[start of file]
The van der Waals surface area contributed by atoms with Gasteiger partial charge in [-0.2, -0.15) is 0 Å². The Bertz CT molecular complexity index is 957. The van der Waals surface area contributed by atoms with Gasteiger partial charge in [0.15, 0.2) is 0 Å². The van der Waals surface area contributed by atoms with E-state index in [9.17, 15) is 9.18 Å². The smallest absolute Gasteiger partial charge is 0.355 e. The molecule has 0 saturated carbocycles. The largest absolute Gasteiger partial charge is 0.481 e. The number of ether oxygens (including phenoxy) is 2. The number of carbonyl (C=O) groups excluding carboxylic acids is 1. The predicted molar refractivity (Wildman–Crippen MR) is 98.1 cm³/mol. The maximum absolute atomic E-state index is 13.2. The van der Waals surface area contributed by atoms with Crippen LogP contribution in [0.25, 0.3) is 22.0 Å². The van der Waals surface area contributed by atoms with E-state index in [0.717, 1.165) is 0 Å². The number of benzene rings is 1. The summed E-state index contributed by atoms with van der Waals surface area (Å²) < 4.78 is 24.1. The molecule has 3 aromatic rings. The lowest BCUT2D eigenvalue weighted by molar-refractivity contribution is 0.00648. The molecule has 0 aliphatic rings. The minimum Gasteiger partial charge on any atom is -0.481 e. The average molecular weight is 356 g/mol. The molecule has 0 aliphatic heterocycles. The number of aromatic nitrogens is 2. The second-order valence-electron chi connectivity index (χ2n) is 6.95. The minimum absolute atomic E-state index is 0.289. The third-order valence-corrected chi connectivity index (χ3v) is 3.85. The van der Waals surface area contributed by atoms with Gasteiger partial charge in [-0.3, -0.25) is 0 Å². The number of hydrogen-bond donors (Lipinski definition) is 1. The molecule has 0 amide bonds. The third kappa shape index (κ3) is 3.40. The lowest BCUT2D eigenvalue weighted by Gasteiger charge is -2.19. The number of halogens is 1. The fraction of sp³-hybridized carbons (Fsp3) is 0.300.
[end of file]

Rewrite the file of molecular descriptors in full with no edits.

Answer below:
The van der Waals surface area contributed by atoms with Gasteiger partial charge in [-0.2, -0.15) is 0 Å². The Bertz CT molecular complexity index is 957. The van der Waals surface area contributed by atoms with Gasteiger partial charge in [0.15, 0.2) is 0 Å². The van der Waals surface area contributed by atoms with E-state index in [9.17, 15) is 9.18 Å². The smallest absolute Gasteiger partial charge is 0.355 e. The molecule has 0 saturated carbocycles. The largest absolute Gasteiger partial charge is 0.481 e. The number of ether oxygens (including phenoxy) is 2. The number of carbonyl (C=O) groups excluding carboxylic acids is 1. The predicted molar refractivity (Wildman–Crippen MR) is 98.1 cm³/mol. The maximum absolute atomic E-state index is 13.2. The van der Waals surface area contributed by atoms with Crippen LogP contribution in [0.25, 0.3) is 22.0 Å². The van der Waals surface area contributed by atoms with E-state index in [0.717, 1.165) is 0 Å². The number of benzene rings is 1. The summed E-state index contributed by atoms with van der Waals surface area (Å²) < 4.78 is 24.1. The molecule has 3 aromatic rings. The lowest BCUT2D eigenvalue weighted by molar-refractivity contribution is 0.00648. The molecule has 0 aliphatic rings. The minimum Gasteiger partial charge on any atom is -0.481 e. The average molecular weight is 356 g/mol. The molecule has 0 aliphatic heterocycles. The number of aromatic nitrogens is 2. The second-order valence-electron chi connectivity index (χ2n) is 6.95. The minimum absolute atomic E-state index is 0.289. The third-order valence-corrected chi connectivity index (χ3v) is 3.85. The van der Waals surface area contributed by atoms with Gasteiger partial charge in [-0.3, -0.25) is 0 Å². The number of hydrogen-bond donors (Lipinski definition) is 1. The molecule has 0 amide bonds. The third kappa shape index (κ3) is 3.40. The lowest BCUT2D eigenvalue weighted by Gasteiger charge is -2.19. The number of halogens is 1. The fraction of sp³-hybridized carbons (Fsp3) is 0.300.